Michael Jordan is arguably the best basketball player in history. At the height of his fame he was known in every remote corner of the world, and he raked in hundreds of millions in endorsement money. Yet I think one of his quotes has impressed me more than any of those statistics. Jordan was unafraid of failure – yet, by his own admission, he failed again and again and again.
“I’ve missed more than 9000 shots in my career. I’ve lost almost 300 games. 26 times, I’ve been trusted to take the game winning shot and missed. I’ve failed over and over and over again in my life. And that is why I succeed.” – Michael Jordan
When most people speak of goals, they speak of positive goals. It is much better to have a goal stated as “I will lose 10 pounds” rather than “I will deny myself food and burn more calories than I take in for several miserable weeks.” Jordan really got to the heart of the matter. He never let the last missed shot affect his concentration on the next one. He was willing to take the chance, willing to fail.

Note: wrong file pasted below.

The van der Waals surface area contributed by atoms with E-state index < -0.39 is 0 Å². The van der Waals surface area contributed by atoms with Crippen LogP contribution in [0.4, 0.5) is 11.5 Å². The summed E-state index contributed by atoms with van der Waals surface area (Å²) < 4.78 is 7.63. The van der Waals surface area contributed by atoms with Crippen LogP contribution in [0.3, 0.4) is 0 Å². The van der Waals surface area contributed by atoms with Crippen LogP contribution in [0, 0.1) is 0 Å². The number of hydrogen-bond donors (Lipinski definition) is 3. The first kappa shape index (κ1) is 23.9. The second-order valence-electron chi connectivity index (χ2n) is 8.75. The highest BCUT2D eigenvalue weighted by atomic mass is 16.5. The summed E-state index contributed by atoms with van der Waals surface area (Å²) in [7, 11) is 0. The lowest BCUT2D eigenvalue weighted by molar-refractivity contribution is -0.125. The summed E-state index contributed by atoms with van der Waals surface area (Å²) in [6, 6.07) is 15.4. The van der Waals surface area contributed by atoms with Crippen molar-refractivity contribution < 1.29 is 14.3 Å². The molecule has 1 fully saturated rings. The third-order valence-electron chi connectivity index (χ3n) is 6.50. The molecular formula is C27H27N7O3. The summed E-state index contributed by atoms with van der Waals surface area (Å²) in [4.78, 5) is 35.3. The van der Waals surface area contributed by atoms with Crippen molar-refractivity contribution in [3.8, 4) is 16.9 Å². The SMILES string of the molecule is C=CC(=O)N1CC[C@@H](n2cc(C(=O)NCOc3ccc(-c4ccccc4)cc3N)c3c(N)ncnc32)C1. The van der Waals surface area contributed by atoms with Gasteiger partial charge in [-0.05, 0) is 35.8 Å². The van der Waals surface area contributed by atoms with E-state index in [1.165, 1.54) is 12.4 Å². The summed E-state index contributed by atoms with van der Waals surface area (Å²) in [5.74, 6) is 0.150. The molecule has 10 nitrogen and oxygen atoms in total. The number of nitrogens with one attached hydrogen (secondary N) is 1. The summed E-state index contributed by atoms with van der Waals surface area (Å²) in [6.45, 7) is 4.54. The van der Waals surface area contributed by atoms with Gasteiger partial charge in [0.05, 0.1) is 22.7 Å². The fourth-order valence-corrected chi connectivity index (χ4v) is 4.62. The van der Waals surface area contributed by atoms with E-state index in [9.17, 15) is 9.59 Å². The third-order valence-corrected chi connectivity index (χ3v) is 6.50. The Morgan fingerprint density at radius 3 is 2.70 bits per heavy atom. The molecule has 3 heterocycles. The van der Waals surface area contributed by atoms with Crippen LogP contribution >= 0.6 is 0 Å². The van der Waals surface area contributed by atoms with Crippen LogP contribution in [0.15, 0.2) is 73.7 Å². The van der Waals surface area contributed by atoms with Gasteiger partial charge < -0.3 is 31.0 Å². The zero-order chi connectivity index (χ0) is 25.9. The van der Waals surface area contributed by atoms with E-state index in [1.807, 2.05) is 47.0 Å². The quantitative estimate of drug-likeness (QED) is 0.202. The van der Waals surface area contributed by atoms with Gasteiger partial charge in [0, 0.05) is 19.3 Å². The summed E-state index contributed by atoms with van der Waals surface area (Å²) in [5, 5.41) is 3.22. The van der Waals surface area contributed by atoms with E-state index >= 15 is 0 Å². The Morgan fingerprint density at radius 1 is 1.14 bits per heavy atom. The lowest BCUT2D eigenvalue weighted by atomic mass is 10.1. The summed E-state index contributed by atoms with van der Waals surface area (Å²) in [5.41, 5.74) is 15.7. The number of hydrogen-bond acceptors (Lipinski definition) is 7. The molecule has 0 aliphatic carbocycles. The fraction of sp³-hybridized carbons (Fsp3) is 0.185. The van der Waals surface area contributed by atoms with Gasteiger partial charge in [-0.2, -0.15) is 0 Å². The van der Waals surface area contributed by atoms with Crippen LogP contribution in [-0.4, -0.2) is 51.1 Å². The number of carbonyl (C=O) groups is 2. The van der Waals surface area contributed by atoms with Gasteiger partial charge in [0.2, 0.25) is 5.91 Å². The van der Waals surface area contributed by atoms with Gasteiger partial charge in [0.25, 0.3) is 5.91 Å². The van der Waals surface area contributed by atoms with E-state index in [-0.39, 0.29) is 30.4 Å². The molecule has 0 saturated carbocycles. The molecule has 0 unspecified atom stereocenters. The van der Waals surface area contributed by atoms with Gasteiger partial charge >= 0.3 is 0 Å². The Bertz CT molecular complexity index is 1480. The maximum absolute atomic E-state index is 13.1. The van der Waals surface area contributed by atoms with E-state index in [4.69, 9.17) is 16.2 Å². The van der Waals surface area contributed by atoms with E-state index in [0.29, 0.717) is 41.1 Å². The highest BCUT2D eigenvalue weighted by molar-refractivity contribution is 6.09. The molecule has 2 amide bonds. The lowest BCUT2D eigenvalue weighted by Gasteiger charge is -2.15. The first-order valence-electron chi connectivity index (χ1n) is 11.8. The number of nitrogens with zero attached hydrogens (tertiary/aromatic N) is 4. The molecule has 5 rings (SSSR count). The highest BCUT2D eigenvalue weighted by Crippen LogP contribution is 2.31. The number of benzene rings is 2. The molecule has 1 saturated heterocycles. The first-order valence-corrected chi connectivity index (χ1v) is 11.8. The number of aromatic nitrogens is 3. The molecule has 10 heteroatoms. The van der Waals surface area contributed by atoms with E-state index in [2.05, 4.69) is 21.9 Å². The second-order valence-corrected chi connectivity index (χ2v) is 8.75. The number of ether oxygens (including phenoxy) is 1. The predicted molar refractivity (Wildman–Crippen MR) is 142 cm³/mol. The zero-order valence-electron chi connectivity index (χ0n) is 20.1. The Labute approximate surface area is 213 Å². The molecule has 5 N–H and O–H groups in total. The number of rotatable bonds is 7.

If you have played sports of any sort, you know this is no small achievement. I played tennis and I raged at myself after every botched return or double-fault. I didn’t understand that failing is part of succeeding. I thought that a failure was a shortcoming. I never learned to analyze my failures and turn them into strengths. Rather than analyzing a botched backhand to reconsider my approach to the net, I cursed my racket. When I missed the game winning shot I raged. Jordan forgot and moved on, which is one reason (among thousands) that he is an internationally-known sports legend and I am not.
I think of this quote in terms of personal finance. I make mistakes in personal finance. I make a bad investment, or a foolish purchase or miss an opportunity for additional income. Yet the only way that’s truly a failure is if I don’t build on it, understand why it happened and use that knowledge to make sure it doesn’t happen again. Jordan knew this, and that’s why he succeeded.